The Mummy (2017)

The Mummy showcases less of a failure to work on its own terms than a flat refusal for the sake of positioning the pieces for another cinematic universe. The opening logo for Universal Pictures revolves its central globe to reveal the words "Dark Universe," an ominous moniker that promises a lot more than this inaugural step in that direction can fulfill. The screenplay (by David Koepp, Christopher McQuarrie, and Dylan Kussman) is predominantly focused upon world-building of the expository sort, and there is so much dialogue that explains concepts surrounding and within this premise that any sense of joy or fun is buried underneath concerns of Very Grave Significance to everyone except the audience. Scratch that - it seems obligatory to the players in the movie, too.

The result is disastrous, though perhaps not unmitigated. Intrigue could very well exist far beneath the movie's exterior shell, but it seems impossible to grasp, both for us and for the filmmakers. The pieces are here for an enjoyable romp, right down to its choice of leading actor: Tom Cruise plays Nick Morton, a military man who, on the side, searches for buried treasure in the Mesopotamian region of Iraq with his partner Chris Vail (Jake Johnson). Pinned down by insurgents, Nick calls in the cavalry, who bring with them a Hellfire missile and an archaeologist named Jenny Halsey (Annabelle Wallis), with whom Nick predictably has a romantic history. The resulting rescue attempt unearths what seems to be an Egyptian tomb with a sarcophagus that exhibits strange powers.

For one, it has a hand in crashing the plane they fly out of the region, and for two, it seems to place a curse on Nick, who is then bombarded with visions of Ahmanet (Sofia Boutella), eventually the film's central threat. A prologue with accompanying narration explains her past: Seeking approval from her father, she grows jealous of his new child with a young wife, murders all of them in a rage, and makes a pact of immortality (or something) with one of her many gods. Meanwhile, Nick's curse is of great interest to Dr. Jekyll (Russell Crowe, for some reason), who is the head of a mysterious organization with an unclear purpose and carries alongside him a certain alter-ego. The screenwriters display little interest in either of these plot threads, neither of which, in any case, is substantive enough to sustain a movie.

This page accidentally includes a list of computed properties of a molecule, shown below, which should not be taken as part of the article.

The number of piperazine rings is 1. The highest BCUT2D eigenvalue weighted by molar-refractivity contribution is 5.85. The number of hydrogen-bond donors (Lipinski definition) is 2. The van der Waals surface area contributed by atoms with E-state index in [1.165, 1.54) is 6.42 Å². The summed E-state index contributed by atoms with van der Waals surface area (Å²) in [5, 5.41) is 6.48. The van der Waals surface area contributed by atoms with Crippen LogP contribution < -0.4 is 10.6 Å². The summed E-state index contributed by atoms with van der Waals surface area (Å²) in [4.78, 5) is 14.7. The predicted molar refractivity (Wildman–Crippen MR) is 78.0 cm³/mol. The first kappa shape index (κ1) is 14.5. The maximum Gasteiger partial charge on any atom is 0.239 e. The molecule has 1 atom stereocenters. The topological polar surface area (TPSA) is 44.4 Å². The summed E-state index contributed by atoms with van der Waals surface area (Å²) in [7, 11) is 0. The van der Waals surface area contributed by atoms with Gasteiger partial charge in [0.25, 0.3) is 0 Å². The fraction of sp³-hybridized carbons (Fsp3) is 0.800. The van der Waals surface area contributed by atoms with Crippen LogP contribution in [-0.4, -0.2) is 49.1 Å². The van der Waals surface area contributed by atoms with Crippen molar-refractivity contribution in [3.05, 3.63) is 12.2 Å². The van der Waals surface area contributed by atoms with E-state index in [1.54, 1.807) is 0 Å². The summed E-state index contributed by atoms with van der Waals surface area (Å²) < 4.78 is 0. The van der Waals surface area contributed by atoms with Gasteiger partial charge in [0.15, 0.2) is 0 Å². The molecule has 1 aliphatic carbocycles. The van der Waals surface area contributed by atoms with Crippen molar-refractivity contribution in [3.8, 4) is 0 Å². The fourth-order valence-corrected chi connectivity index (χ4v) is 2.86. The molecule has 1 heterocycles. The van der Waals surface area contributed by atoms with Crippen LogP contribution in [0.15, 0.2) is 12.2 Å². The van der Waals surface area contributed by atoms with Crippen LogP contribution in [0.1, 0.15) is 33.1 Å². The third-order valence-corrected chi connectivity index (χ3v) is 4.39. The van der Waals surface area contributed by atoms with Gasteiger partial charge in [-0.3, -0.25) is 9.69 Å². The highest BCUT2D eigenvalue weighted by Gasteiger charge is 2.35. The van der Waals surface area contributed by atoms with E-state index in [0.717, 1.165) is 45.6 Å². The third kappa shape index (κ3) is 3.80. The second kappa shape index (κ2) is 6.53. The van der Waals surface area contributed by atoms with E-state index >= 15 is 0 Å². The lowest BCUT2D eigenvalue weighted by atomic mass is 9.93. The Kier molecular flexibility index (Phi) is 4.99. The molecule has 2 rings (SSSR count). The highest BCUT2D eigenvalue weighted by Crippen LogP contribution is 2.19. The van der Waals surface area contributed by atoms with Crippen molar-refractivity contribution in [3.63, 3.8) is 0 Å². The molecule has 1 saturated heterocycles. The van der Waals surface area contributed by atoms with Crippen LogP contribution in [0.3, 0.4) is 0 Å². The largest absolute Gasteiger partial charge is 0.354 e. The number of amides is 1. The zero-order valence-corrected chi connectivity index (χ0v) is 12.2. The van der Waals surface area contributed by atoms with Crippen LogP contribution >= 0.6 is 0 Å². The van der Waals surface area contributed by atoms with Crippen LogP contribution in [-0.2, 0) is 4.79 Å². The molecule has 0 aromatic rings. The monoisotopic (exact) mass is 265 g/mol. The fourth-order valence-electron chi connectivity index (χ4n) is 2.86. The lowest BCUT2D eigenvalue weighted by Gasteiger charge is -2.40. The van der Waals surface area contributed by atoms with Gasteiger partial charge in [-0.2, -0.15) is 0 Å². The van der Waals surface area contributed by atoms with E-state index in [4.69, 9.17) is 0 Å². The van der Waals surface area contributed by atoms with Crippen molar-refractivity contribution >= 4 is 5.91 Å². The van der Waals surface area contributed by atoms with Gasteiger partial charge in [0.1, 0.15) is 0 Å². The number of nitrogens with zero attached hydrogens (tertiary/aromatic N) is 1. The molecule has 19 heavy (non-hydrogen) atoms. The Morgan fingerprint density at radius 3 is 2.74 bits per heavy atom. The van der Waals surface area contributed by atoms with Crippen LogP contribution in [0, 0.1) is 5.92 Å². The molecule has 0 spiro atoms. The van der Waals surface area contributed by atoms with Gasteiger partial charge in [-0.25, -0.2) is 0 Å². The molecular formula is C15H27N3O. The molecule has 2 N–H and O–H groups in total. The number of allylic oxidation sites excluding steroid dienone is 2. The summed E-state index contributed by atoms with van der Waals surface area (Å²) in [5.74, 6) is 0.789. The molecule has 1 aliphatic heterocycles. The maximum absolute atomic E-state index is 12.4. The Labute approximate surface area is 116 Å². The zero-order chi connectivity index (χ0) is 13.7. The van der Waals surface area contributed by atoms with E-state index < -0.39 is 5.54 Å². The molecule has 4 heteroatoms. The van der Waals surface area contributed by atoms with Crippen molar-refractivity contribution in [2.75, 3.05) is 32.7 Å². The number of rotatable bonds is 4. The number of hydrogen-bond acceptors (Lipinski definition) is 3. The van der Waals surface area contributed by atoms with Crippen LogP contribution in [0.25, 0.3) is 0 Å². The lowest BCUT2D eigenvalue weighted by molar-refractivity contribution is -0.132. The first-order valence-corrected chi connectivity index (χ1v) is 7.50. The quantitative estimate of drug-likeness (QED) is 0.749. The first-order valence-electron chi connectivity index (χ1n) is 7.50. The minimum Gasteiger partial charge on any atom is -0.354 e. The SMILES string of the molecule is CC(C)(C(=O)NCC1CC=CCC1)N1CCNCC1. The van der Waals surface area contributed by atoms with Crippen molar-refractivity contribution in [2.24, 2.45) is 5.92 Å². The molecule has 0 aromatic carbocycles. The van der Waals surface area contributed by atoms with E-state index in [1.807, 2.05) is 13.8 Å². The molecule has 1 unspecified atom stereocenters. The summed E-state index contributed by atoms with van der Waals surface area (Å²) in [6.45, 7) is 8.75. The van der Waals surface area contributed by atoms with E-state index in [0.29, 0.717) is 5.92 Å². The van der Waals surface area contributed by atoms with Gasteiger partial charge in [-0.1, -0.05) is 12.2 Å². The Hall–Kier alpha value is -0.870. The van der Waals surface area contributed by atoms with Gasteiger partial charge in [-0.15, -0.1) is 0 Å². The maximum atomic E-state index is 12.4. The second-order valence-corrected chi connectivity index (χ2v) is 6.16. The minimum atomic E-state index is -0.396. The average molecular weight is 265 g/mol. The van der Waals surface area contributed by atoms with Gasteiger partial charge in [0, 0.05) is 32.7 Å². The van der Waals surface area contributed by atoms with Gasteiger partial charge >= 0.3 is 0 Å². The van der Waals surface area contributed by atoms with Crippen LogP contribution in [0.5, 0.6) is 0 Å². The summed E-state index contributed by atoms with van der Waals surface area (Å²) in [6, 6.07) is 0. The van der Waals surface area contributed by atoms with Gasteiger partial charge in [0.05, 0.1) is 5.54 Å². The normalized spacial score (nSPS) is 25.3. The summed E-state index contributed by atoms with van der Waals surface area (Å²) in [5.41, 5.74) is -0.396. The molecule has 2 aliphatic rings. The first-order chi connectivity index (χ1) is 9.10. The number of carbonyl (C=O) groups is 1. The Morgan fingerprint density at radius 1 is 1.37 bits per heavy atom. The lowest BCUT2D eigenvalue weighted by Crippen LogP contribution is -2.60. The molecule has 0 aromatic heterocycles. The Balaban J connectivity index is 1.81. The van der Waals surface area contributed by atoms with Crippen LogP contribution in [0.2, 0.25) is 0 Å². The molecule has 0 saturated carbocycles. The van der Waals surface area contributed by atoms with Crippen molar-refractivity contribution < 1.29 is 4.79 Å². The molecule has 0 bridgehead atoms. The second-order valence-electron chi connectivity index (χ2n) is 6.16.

Even the combined efforts of those two plot threads isn't enough. Ahmanet's power isn't shown in full until a generic climax in which she unleashes an army of CGI zombie warriors and explodes things in fits of rage. The prospect of a certain character's initiation into this "Dark Universe" holds only a vague promise, mostly in the nerd explosion that will take place once the other classic Universal monsters are introduced. Cruise's charm as a movie star who has barely aged since the height of his career in the 1990s and as an action icon who largely performs his own stunts is mostly functional here, and while Boutella certainly has an otherworldly physicality in her movements, the role is restrained to a lot of creepy death glares and interaction with or within digital or makeup effects.

That leaves only the passages that attempt to inject some weirdness into a dull mix and the action sequences, to which director Alex Kurtzman brings a whole lot of pyrotechnics and not a lot of genuine skill. The former mostly involve efforts to introduce a comic element in the form of Johnson as the sidekick in this adventure by way of an oddly forced subplot involving a second curse that only manages to elicit confusion. The latter seem as obligatory as everything else here, only the opening shootout and that plane crash offering mild, if familiar, entertainment. The other sequences, such as that climax, rely too heavily on choppy editing and sketchy visual effects to pass muster. They, too, are obligatory, and that's how all of The Mummy feels: It's just the lazy set-up for another franchise that needs, in the future, to try harder than this.

Film Information

Tom Cruise (Nick Morton), Annabelle Wallis (Jenny Halsey), Russell Crowe (Dr. Henry Jekyll), Sofia Boutella (Ahmanet), Jake Johnson (Chris Vail), Courtney B. Vance (Col. Greenway), Marwan Kenzari (Malik).

Directed by Alex Kurtzman and written by David Koepp, Christopher McQuarrie, and Dylan Kussman.

Rated PG-13 (violence, action, scary images, suggestive content, partial nudity).

110 minutes.

Released on June 9, 2017.

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